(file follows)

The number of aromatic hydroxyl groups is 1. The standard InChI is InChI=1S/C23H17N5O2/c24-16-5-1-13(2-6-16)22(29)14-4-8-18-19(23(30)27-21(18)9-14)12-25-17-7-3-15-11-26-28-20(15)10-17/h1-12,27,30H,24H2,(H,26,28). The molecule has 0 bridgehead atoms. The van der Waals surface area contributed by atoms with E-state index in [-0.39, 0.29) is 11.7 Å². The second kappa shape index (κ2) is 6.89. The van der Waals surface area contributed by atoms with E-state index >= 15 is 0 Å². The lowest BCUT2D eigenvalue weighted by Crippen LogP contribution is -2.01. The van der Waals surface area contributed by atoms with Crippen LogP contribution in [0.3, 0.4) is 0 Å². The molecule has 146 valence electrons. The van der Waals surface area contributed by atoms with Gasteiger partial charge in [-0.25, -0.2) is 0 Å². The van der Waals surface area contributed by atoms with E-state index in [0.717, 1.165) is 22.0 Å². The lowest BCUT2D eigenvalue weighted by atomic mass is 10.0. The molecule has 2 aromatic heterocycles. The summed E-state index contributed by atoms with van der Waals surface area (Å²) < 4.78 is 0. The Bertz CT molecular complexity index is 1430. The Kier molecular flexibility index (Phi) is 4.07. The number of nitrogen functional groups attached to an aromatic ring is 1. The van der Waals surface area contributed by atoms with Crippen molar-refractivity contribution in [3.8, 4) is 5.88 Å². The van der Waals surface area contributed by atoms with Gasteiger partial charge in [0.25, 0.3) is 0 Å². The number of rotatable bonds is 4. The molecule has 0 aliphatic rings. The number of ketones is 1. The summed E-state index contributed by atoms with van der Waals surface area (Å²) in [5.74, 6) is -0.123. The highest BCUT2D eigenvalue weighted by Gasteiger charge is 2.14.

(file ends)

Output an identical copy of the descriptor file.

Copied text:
The number of aromatic hydroxyl groups is 1. The standard InChI is InChI=1S/C23H17N5O2/c24-16-5-1-13(2-6-16)22(29)14-4-8-18-19(23(30)27-21(18)9-14)12-25-17-7-3-15-11-26-28-20(15)10-17/h1-12,27,30H,24H2,(H,26,28). The molecule has 0 bridgehead atoms. The van der Waals surface area contributed by atoms with E-state index in [-0.39, 0.29) is 11.7 Å². The second kappa shape index (κ2) is 6.89. The van der Waals surface area contributed by atoms with E-state index >= 15 is 0 Å². The lowest BCUT2D eigenvalue weighted by Crippen LogP contribution is -2.01. The van der Waals surface area contributed by atoms with Crippen LogP contribution in [0.3, 0.4) is 0 Å². The molecule has 146 valence electrons. The van der Waals surface area contributed by atoms with Gasteiger partial charge in [-0.25, -0.2) is 0 Å². The van der Waals surface area contributed by atoms with E-state index in [0.717, 1.165) is 22.0 Å². The lowest BCUT2D eigenvalue weighted by atomic mass is 10.0. The molecule has 2 aromatic heterocycles. The summed E-state index contributed by atoms with van der Waals surface area (Å²) < 4.78 is 0. The Bertz CT molecular complexity index is 1430. The Kier molecular flexibility index (Phi) is 4.07. The number of nitrogen functional groups attached to an aromatic ring is 1. The van der Waals surface area contributed by atoms with Crippen molar-refractivity contribution in [3.8, 4) is 5.88 Å². The van der Waals surface area contributed by atoms with Gasteiger partial charge in [0.25, 0.3) is 0 Å². The number of rotatable bonds is 4. The molecule has 0 aliphatic rings. The number of ketones is 1. The summed E-state index contributed by atoms with van der Waals surface area (Å²) in [5.74, 6) is -0.123. The highest BCUT2D eigenvalue weighted by Gasteiger charge is 2.14.